Jonathan Coe, The Rotters' Club

Lisa Salem-Wiseman (Humber College)
Download PDF Add to Bookshelf Report an Error

The sixth novel by British novelist Jonathan Coe,

The Rotters’ Club

(2001) follows the lives of a group of friends growing up in Birmingham in the 1970s, creating a poignant, insightful, and often-hilarious portrait of a troubled and turbulent time in British society. Benjamin Trotter and his friends struggle to grow up amid class antagonism, racial conflict, factory closures, IRA pub bombings, the election of Margaret Thatcher, and the rise of punk rock. With his signature blend of sharp social commentary, engrossing plots, and wicked humour, Coe explores the coming-of-age, not only of Benjamin Trotter, but of England itself.

Born on August 19, 1961, in a suburb of Birmingham, England, Coe has been writing fiction since he was a child. After receiving a B.A. in English Literature from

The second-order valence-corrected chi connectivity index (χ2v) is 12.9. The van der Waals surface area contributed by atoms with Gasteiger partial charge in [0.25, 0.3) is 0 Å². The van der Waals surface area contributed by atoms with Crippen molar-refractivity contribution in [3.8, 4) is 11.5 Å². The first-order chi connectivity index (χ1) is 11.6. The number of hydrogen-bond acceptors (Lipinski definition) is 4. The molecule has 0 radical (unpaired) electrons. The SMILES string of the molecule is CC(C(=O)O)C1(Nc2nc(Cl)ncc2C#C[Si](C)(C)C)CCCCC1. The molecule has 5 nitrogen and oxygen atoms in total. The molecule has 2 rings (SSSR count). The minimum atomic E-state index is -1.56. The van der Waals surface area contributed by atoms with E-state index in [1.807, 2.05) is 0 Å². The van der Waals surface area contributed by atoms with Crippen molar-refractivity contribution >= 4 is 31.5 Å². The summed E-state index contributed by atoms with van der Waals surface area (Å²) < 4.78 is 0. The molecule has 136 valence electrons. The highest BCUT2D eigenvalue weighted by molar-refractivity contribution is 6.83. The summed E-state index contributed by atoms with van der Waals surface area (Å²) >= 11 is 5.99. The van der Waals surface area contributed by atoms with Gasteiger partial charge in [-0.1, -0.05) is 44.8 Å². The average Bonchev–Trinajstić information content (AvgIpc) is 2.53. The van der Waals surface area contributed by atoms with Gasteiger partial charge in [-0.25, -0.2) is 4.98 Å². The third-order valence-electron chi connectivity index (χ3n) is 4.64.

1810 words

Citation: Salem-Wiseman, Lisa. "The Rotters' Club". The Literary Encyclopedia. First published 08 March 2007 [, accessed 21 June 2024.]

20391 The Rotters' Club 3 Historical context notes are intended to give basic and preliminary information on a topic. In some cases they will be expanded into longer entries as the Literary Encyclopedia evolves.

Save this article

If you need to create a new bookshelf to save this article in, please make sure that you are logged in, then go to your 'Account' here

Leave Feedback

The Literary Encyclopedia is a living community of scholars. We welcome comments which will help us improve.